Students, former RAs unsure of OSCCR fines’ effectiveness


File photo by Brian Bae

The outside of the Office of Student Conduct and Conflict Resolution in Ell Hall.

Lukas Illion, news correspondent

“ResLife, open up!” 

These words have led many Northeastern students to Northeastern’s Office of Student Conduct and Conflict Resolution, or OSCCR. OSCCR is NU’s primary disciplinary office for drug and alcohol offenses. 

If they are below the legal drinking age, students can expect to be sanctioned by OSCCR if caught consuming or being clearly under the influence of alcohol. OSCCR can also discipline underage students for being in the presence of someone consuming alcohol or for possessing an empty alcohol container, unless they live with students who are aged 21 or above. 

These sanctions typically consist of a “formal warning” from the university such as academic probation or deferred suspension, a mandatory drug/alcohol education class or counseling session and a monetary fine of either $100 or $200 depending on the severity of the offense and if the student in question has already been sanctioned in the past.

“When we got the list of sanctions from OSCCR, it blew us away,” said Cameron Mackechnie, a third-year computer science major. During their freshman year, Mackechnie and his roommates were placed on deferred suspension and received fines of $200 each after a resident assistant, or RA, found an empty beer bottle and a glass with half a shot of liquor in his four-person dorm room.

A third-year business administration major, who chose to remain anonymous for professional reasons, said he experienced something similar. 

“Because the person whose dorm we were in had already been written up by OSCCR, and he didn’t want to get in trouble again, I said the beer was mine. I got written up by OSCCR and fined $100 for a single beer,” he said. “I think it was unnecessary.”

The student said he questions the effectiveness of fines as a deterrent and suggested that the university has ulterior motives. “In some sense, it is a way to scare people from doing it. But it’s also just milking money out of us.”

Mackechnie also said that his fine frustrated him. 

“I [was] a freshman in college. The money that I [was] surviving off of was the money I got from graduation from a few family members and the minimum wage job that I had been working all summer where I made $200 a week if I was lucky,” Mackechnie said. “That basically was like two and a half weeks of what I was trying to spend. I had to scrounge during that period. As a freshman in college who already is developing their time management skills, that sucks.”  

Alex Velto, a recent graduate who once worked as a senior RA, said he believes OSCCR fines are discriminatory against lower-income students. “The problem that I have with financial based systems is that they heavily penalize people who aren’t well off, and people who are well off can do whatever they want and just pay the fine.”

Michael Mendez, a former RA in Smith Hall, said for some students, $100 can be very burdensome. “If I was a freshman, I would not have been able to afford a $100 fine without help.”

He said drinking was never out of control with his “extremely studious” residents anyway.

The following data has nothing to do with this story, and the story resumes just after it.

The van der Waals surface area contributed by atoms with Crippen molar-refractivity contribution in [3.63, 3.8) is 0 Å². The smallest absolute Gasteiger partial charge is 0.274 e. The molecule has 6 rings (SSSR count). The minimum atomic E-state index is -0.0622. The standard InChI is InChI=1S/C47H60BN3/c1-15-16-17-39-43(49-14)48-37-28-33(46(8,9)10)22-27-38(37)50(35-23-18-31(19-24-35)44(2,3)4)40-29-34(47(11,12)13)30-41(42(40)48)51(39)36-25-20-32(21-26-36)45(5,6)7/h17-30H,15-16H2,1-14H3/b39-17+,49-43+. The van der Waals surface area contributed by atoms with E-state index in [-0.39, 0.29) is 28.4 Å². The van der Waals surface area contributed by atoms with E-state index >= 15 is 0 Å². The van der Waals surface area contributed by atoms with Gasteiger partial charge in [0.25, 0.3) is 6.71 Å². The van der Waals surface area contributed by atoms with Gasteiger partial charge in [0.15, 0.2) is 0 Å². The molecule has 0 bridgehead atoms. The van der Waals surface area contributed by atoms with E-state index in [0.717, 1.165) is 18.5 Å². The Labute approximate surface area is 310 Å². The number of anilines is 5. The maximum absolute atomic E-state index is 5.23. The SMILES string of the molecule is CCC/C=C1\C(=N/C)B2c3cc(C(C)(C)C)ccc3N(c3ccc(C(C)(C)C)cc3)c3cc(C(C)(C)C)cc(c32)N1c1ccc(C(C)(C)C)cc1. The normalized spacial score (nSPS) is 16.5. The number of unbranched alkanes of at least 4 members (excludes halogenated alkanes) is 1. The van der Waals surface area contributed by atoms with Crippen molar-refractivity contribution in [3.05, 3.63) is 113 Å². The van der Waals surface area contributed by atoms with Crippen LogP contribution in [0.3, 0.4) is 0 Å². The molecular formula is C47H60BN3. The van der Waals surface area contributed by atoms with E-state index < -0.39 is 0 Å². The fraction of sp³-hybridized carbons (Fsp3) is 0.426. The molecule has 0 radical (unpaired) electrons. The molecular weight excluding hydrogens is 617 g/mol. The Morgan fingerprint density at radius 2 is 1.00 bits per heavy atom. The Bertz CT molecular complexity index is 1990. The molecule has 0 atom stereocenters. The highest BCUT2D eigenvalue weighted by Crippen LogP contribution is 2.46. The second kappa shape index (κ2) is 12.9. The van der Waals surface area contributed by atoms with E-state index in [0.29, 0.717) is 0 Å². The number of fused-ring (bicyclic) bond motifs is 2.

Velto said he doubts that fines are an effective deterrent against underage drinking. “I’m sure [OSCCR] believe[s] it’s a deterrent … If they can pay the fine, they will kind of just shrug that off.” 

He pointed to formal warnings as more effective deterrents. “Probation is enough. Probation scares people. That, I watched change behavior more often than the fine,” he said.

Students who have been sanctioned by OSCCR said that formal warnings like disciplinary probation and deferred suspension were more effective than monetary fines. 

“It bummed me out that even in a situation where it could have been an honest mistake … I still had to get put on deferred suspension, which freaked me out,” said a fifth-year industrial engineering student who was caught drinking while underage and distributing alcohol to a minor. He has chosen to remain anonymous for fear of damaging future job prospects. 

“I was so nervous at parties after that. Whenever there were underage kids around that were drinking, I would always evaluate what was going on,” the student said. 

Velto said he doesn’t see underage drinking ever stopping at Northeastern. “The problem is I can’t really come up with a system that would deter drinking … College students are going to drink.”

According to the 2017 National Survey on Drug Use and Health, 53.6 percent of full-time college students ages 18 to 22 drank alcohol in the past month.

A fourth-year computer science and business administration major whom an RA found to be under the influence of alcohol and who wished to remain anonymous for fear of damaging future job prospects said Northeastern should take a less adversarial approach to reducing underage drinking. 

“The way Northeastern does it is like, ‘Don’t do it, even though I know you’re going to.’ If I was on campus in my dorm, that is a much safer place than me walking 25 minutes to Roxbury Crossing, an area I don’t know, and then drinking and then having to figure out how to get back home,” the student said. 

Earlier this year, Wentworth Institute of Technology sophomore Max Carbone was found dead after leaving a party on Mission Hill. 

“I think there can be a lot done within the communities in the dorms as opposed to taking it to the campus level. I feel like working with RDs and RAs internally in the dorms as opposed to involving OSCCR could be effective,” Mackechnie said. “I feel like that could definitely be a better route rather than sending it to OSCCR and everyone freaking out because of this acronym.”